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Whether it will fill equally is already working out to not be true as the East Coast of the US is getting more quicker than other areas. It's slipping up on lots of folks sooner than they are willing to accept but if we look at what is being done beyond the research, it shows. The shipyards in Norfolk have been worried for years but since federal and state governments are slow to move, much of it is left to the cities to figure out what to do to try to save themself. With so much of it is online now that we can do a lot of study without even moving out of the house if we dig a bit. Florida is a place I go quite a lot, so it is natural to look there for info, but not on the national or state level. If interested in knowing the moves being made, do a bit of search and it is pretty easy to find what Miami Beach is spending to try to build their roads and other vital things up. But then it could be said that they are just worry warts and like to spend money so I like to get a bigger view and search for more places and what small spots which are also vulnerable are doing. Satellite Beach is a small town on an island on the East Coast of Florida, so I did a search for "Satellite Beach rising water"to get some idea of what they know.
This is one item that catches my attention:
https://digitalcommons.fiu.edu/cgi/v...context=gisday
But then I am almost addicted to looking at real estate and Zillow is one quick/easy spot to get info and they show me how the local real estate is not moving up as quickly when it is near the water!
Not something I can change at my level but it does prove out to be a big help if I know where not to retire! Little things like knowing Miami Beach is working to build the streets up but the yards are still the same level? That's going to ruin the real estate value. Twenty years from now won't be bothering me but my son in Huntington Beach, Ca is beginning to look around a bit more! I won't be improving any property in downtown Houston as they are getting the double swammy of sinking while the water is rising!
https://www.chron.com/news/article/N...g-11300108.php
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Old 12-04-2018, 01:27 PM   #11
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Very interesting theory and worthy of further thought. I have no formal education in geology but I've been very interested in it since I was a kid. I agree that water weight definitely could be a factor on the earth's crust, especially as the ice turns to water and flows to the sea. the question might be will that water tend to make its way to the equator, or will it fill the oceans equally? I'll let the people who know a lot more about that kind of stuff wrestle with it!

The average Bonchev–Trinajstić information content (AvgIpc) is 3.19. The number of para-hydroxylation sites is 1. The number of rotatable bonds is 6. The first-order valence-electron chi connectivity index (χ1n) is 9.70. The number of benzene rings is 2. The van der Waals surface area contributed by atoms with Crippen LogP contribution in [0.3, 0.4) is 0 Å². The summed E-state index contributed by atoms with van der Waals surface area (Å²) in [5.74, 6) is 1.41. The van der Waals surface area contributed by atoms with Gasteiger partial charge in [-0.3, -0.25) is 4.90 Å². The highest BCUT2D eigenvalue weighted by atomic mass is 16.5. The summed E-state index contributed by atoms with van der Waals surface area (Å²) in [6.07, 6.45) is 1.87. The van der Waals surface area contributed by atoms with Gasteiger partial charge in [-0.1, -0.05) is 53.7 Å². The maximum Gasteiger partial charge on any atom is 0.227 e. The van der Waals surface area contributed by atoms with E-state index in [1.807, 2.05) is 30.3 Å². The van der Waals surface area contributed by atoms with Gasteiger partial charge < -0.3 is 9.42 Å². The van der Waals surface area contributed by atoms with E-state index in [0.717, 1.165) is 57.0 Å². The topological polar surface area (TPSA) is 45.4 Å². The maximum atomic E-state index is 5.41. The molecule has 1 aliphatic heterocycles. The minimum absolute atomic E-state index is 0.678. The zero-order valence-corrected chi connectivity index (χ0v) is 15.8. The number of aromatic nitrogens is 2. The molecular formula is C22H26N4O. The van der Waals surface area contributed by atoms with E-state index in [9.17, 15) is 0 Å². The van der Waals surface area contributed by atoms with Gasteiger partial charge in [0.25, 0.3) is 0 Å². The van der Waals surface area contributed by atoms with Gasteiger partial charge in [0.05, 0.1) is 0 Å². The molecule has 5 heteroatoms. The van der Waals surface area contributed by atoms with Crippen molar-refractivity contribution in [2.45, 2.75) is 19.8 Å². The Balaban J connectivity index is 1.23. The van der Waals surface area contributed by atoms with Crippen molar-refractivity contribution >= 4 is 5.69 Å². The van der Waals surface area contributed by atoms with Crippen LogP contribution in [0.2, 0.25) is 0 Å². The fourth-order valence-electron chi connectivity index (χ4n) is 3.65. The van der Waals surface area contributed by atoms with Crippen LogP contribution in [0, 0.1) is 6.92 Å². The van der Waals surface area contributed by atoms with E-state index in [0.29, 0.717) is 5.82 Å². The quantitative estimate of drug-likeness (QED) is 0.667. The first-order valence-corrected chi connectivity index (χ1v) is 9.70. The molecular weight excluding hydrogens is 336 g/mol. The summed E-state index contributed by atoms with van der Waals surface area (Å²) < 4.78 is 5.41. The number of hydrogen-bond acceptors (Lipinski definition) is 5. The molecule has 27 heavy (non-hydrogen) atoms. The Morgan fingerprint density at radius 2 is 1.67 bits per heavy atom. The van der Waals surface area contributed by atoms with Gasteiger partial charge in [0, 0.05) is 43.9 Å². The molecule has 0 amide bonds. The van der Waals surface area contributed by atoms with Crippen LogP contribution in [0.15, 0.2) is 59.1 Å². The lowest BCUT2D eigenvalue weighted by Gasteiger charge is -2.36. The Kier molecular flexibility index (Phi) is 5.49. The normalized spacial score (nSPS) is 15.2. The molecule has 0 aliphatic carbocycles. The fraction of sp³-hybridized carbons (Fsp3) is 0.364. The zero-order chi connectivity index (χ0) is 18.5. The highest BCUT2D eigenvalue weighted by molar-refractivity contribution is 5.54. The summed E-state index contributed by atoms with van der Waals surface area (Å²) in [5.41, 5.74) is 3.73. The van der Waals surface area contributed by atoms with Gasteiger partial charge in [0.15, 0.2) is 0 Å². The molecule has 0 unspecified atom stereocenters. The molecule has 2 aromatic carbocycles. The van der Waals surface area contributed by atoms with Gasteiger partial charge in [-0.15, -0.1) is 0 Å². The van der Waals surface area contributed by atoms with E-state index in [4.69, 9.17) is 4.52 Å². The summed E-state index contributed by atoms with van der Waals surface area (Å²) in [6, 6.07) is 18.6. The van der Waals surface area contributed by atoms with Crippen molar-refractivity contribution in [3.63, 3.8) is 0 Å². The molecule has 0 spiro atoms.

Water seeks it's own level. It will not "make its way to the equator", but will rise everywhere.
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Old 12-04-2018, 01:40 PM   #12
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I won't be improving any property in downtown Houston as they are getting the double swammy of sinking while the water is rising!
https://www.chron.com/news/article/N...g-11300108.php
Houston "sinking" was the end result of pumping ground water at increasing rates over the years. The growing population of Harris County meant that water was pumped from the ground wells at increasing rates for years, causing subsidence. Since the 1980s there have been infrastructure projects, building canals and routing water from rivers to Lake Houston to provide drinking water.
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Old 12-04-2018, 02:02 PM   #13
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Water seeks it's own level. It will not "make its way to the equator", but will rise everywhere.
This was the expected thing but as we get more and more accurate data, it is not proving to be what is happening. Even when we look at it on a small scale like the East and West coasts of the US, we find it rising at different rates. Part of it is the difference in temperatures of the various places and those where the water is warmer, rise is often greater.
That temperature difference is another of the "big picture" thoughts that I like to study as it has such a large effect on the weather. Being a former weather guy, I am still interested in how the slowing of some of the major currents will change the weather. Not to mention lots of other things that we don't even begin to think about!
What happens when the current that goes up along the coast of Japan, turning when it reaches the ice pack and going back South to keep the water off Washington and Oregon cool, begins to get slow enough that it no longer cools Washington down to the middle of California? We know that we can now begin to send ships across the North side of Canada as the ice gets thinner, so is it not logical that there will be a point when the ocean current no longer turns to go South but begins to allow more and more of it to come out in the Atlantic rather than the Pacific? That will certainly mess with the salmon runs in the West and the Maine lobster in the East.
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Old 12-04-2018, 04:59 PM   #14
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The earth is in a constant state of change and has been since the beginning of time. Climate changes are ongoing and take place over centuries, so most of us will be long gone before the sky falls.
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Old 12-04-2018, 05:29 PM   #15